Cultural sensitivity training among foreign medical graduates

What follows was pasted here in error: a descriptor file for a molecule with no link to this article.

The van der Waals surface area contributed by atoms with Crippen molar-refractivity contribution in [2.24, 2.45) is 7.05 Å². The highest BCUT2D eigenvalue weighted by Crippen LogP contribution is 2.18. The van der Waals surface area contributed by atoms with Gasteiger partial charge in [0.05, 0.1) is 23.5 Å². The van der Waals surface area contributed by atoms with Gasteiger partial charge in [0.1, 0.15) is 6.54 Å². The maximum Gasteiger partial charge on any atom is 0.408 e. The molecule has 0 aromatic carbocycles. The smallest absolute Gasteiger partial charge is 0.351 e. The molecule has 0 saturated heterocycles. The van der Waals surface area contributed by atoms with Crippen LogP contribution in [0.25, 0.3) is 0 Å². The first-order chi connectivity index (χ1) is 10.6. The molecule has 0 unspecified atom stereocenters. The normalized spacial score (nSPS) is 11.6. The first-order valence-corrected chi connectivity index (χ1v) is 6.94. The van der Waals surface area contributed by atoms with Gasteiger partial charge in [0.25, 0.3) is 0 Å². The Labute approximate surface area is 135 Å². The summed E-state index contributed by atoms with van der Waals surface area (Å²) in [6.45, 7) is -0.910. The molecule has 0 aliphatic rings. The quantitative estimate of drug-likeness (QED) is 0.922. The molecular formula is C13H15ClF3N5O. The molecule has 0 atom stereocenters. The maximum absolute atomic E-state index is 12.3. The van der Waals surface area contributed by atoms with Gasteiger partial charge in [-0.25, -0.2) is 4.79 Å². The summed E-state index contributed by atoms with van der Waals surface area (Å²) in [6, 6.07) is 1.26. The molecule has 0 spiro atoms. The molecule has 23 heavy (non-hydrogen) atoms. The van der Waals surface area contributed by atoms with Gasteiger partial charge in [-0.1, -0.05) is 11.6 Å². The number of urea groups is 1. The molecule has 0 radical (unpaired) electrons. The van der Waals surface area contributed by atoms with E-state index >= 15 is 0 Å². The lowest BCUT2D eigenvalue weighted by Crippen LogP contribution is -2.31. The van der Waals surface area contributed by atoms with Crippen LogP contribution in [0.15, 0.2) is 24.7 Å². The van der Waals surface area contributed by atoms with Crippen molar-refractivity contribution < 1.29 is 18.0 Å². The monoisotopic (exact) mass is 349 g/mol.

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OBJECTIVES: To examine the effectiveness of culture sensitivity training for foreign-trained medical graduates licensed to practice in Ontario, Canada. DESIGN: A study of pretest-post-test design was conducted to determine the effect of cultural sensitivity training on newly immigrated physicians licensed in Canada. Twenty-four physicians, those who had passed the medical licensing exam in 1996 and had not yet started their residency program, were given 15 hours of cultural sensitivity training and were considered the experimental group. This group was compared with a control group of 24 physicians who had passed the licensing exam and were in the process of completing residency. SETTING: University of Toronto. SUBJECTS: Foreign-trained medical graduates. RESULTS: Both groups completed the Cross-Cultural Adaptability Inventory both before and after the training of the experimental group. Statistical significance in three subscales of the Open-Mindedness/Flexibility, Emotional Resilience and Perceptual Acuity dimensions were demonstrated in the experimental group as compared with the control group. CONCLUSIONS: In order for Canada to mould professional and effective physicians great care must be taken in the design and process of cultural sensitivity programmes to enhance both knowledge and skills. Follow-up should be undertaken to compare their effectiveness with the control group.
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